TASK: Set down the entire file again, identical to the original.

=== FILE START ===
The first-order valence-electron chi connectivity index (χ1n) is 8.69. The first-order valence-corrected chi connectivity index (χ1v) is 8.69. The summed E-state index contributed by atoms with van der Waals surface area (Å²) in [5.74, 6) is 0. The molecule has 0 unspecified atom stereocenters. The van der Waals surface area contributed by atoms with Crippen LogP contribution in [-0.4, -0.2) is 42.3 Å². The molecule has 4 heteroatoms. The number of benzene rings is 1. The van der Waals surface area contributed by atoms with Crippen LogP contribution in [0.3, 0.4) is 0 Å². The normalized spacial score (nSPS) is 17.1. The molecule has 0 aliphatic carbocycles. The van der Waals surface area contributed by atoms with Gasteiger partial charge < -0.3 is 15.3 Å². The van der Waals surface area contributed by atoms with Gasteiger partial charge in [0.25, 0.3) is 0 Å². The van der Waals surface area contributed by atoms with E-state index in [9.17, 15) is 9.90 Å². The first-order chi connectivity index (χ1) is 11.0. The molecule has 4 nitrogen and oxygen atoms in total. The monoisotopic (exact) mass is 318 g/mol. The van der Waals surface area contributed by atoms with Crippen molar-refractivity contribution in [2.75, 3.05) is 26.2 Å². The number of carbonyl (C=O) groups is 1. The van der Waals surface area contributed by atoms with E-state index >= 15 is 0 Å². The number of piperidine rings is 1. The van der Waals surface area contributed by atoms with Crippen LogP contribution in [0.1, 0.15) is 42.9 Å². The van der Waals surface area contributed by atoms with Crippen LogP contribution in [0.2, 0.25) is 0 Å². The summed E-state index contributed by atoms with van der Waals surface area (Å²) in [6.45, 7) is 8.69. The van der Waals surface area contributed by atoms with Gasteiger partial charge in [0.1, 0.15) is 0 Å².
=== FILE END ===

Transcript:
The first-order valence-electron chi connectivity index (χ1n) is 8.69. The first-order valence-corrected chi connectivity index (χ1v) is 8.69. The summed E-state index contributed by atoms with van der Waals surface area (Å²) in [5.74, 6) is 0. The molecule has 0 unspecified atom stereocenters. The van der Waals surface area contributed by atoms with Crippen LogP contribution in [-0.4, -0.2) is 42.3 Å². The molecule has 4 heteroatoms. The number of benzene rings is 1. The van der Waals surface area contributed by atoms with Crippen LogP contribution in [0.3, 0.4) is 0 Å². The normalized spacial score (nSPS) is 17.1. The molecule has 0 aliphatic carbocycles. The van der Waals surface area contributed by atoms with Gasteiger partial charge < -0.3 is 15.3 Å². The van der Waals surface area contributed by atoms with Gasteiger partial charge in [0.25, 0.3) is 0 Å². The van der Waals surface area contributed by atoms with E-state index in [9.17, 15) is 9.90 Å². The first-order chi connectivity index (χ1) is 11.0. The molecule has 4 nitrogen and oxygen atoms in total. The monoisotopic (exact) mass is 318 g/mol. The van der Waals surface area contributed by atoms with Crippen molar-refractivity contribution in [2.75, 3.05) is 26.2 Å². The number of carbonyl (C=O) groups is 1. The van der Waals surface area contributed by atoms with E-state index >= 15 is 0 Å². The number of piperidine rings is 1. The van der Waals surface area contributed by atoms with Crippen LogP contribution in [0.1, 0.15) is 42.9 Å². The van der Waals surface area contributed by atoms with Crippen LogP contribution in [0.2, 0.25) is 0 Å². The summed E-state index contributed by atoms with van der Waals surface area (Å²) in [6.45, 7) is 8.69. The van der Waals surface area contributed by atoms with Gasteiger partial charge in [0.1, 0.15) is 0 Å².